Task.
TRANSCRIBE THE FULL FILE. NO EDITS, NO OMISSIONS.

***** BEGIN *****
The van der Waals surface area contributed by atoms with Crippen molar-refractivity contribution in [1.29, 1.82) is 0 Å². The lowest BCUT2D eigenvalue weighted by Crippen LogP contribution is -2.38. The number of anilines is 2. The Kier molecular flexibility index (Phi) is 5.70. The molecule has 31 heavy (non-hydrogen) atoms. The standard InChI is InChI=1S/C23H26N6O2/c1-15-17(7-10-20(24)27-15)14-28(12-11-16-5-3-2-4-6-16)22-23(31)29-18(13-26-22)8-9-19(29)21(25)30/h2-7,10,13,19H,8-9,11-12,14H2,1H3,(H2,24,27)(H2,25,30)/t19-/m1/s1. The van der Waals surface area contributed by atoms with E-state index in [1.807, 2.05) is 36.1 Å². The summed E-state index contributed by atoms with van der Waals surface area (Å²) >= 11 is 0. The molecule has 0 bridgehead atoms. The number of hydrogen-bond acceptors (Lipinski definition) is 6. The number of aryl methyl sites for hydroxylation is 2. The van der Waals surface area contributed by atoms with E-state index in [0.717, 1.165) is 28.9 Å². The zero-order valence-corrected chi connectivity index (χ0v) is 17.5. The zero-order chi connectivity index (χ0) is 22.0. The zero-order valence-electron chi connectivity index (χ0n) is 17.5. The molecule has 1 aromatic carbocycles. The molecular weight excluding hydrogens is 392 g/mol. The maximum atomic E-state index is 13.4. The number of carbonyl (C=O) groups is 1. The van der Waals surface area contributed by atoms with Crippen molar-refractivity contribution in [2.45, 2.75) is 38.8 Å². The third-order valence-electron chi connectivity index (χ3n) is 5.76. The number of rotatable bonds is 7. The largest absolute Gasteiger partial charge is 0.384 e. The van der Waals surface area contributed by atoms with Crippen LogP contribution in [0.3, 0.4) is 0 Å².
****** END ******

The van der Waals surface area contributed by atoms with Crippen molar-refractivity contribution in [1.29, 1.82) is 0 Å². The lowest BCUT2D eigenvalue weighted by Crippen LogP contribution is -2.38. The number of anilines is 2. The Kier molecular flexibility index (Phi) is 5.70. The molecule has 31 heavy (non-hydrogen) atoms. The standard InChI is InChI=1S/C23H26N6O2/c1-15-17(7-10-20(24)27-15)14-28(12-11-16-5-3-2-4-6-16)22-23(31)29-18(13-26-22)8-9-19(29)21(25)30/h2-7,10,13,19H,8-9,11-12,14H2,1H3,(H2,24,27)(H2,25,30)/t19-/m1/s1. The van der Waals surface area contributed by atoms with E-state index in [1.807, 2.05) is 36.1 Å². The summed E-state index contributed by atoms with van der Waals surface area (Å²) >= 11 is 0. The molecule has 0 bridgehead atoms. The number of hydrogen-bond acceptors (Lipinski definition) is 6. The number of aryl methyl sites for hydroxylation is 2. The van der Waals surface area contributed by atoms with E-state index in [0.717, 1.165) is 28.9 Å². The zero-order valence-corrected chi connectivity index (χ0v) is 17.5. The zero-order chi connectivity index (χ0) is 22.0. The zero-order valence-electron chi connectivity index (χ0n) is 17.5. The molecule has 1 aromatic carbocycles. The molecular weight excluding hydrogens is 392 g/mol. The maximum atomic E-state index is 13.4. The number of carbonyl (C=O) groups is 1. The van der Waals surface area contributed by atoms with Crippen molar-refractivity contribution in [2.45, 2.75) is 38.8 Å². The third-order valence-electron chi connectivity index (χ3n) is 5.76. The number of rotatable bonds is 7. The largest absolute Gasteiger partial charge is 0.384 e. The van der Waals surface area contributed by atoms with Crippen LogP contribution in [0.3, 0.4) is 0 Å².